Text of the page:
Populations are not always in mutation-genetic drift equilibrium, sometimes they are in a called transient state, caused by fluctuations in population size over the time, as bottlenecks and rapid expansions. These demographic events affect the variability estimators in different ways. Thus, in transient state, theta estimates obtained from distinct variability estimators will not be similar. Moreover, each kind of demographic event, expansion or bottleneck, causes different signatures in terms of the relation between thetas from different estimators. This feature allows evaluate these differences, inferring about past demographic history of the populations (Slatkin, 1994, 1995).

The dynamics of Tupí expansion was explored only recently by Ramallo et al., (2013), suggesting a radial expansion into new territories, starting putatively from MGR. However, no genetic studies have tested for the hypothesis of Tupí origin in MGR, except for one previous study from our group (Santos et al., 2013).

Genetic studies have accumulated data from Tupí populations for many decades. Here, the review the available Tupí genetic data allows inferring both its geographic origins and the demographic dynamics of their dispersion issues. The main results of present study found evidence for MGR as the Tupí homeland, and that this dispersion was accompanied by depopulation and female-biased migration.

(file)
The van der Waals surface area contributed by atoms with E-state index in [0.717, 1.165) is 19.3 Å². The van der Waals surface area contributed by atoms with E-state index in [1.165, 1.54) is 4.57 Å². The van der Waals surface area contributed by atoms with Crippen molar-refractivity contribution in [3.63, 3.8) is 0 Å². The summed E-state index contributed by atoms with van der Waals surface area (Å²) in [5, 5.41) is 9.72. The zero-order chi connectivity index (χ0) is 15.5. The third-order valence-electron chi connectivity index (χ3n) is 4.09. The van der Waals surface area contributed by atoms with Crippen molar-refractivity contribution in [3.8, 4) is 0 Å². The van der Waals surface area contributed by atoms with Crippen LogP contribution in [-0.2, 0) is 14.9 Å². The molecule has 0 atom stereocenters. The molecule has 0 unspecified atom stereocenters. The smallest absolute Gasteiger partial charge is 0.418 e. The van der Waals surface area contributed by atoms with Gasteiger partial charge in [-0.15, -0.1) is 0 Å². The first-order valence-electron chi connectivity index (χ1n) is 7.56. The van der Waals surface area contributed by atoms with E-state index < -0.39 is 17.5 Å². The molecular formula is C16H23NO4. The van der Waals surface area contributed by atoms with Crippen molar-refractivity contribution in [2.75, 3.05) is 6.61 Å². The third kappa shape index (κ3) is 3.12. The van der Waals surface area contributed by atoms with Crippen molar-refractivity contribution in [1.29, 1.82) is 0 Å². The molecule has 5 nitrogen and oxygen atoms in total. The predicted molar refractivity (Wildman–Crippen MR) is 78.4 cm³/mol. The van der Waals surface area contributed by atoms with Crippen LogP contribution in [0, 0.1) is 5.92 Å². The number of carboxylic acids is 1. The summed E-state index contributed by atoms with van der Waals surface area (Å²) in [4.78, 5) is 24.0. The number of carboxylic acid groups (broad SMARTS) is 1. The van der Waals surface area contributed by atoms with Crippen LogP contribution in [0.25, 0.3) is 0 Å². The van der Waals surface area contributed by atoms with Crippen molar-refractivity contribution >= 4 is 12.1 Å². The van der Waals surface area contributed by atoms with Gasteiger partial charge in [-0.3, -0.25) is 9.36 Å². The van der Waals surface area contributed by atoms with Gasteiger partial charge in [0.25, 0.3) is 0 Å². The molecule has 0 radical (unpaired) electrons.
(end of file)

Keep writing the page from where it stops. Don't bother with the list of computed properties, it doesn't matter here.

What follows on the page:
Genetic data review: Genetic data on several types of loci, like classic protein markers, STR, Alu insertions, Y-STRs and mtDNA were extensively gathered from literature. The sources were given accordingly while the results are presented in the next section.

Study design: In order to evaluate the geographic origin of Tupians two groups were defined, the MGR and non-MGR Tupians. Two approaches were used; the first compares the heterozygosity in populations from MGR and outside MGR for a number of genetic markers groups; the second compares the frequencies of mtDNA haplogroups from both regions. All comparisons were performed by Wilcoxon paired test and Mann-Whitney test.

The demographic dynamics inferences are based on Theta estimates obtained from five different measures of genetic variability, H, k, m2, Pi and S, as described above. The first approach evaluates the relation between Thetas k, H and m2 from STR data, as described in the results and discussion section and the comparison was performed by paired Wilcoxon test. The second approach investigates the relationship between mtDNA sequence's Theta S and Pi, since they provide clues about population expansion or depopulation (Tajima, 1989).

The evaluation of migration processes during expansion of Tupians was made comparing uniparental markers, mtDNA and Y-chromosome markers, testing the trend across a number of studies by Wilcoxon paired test.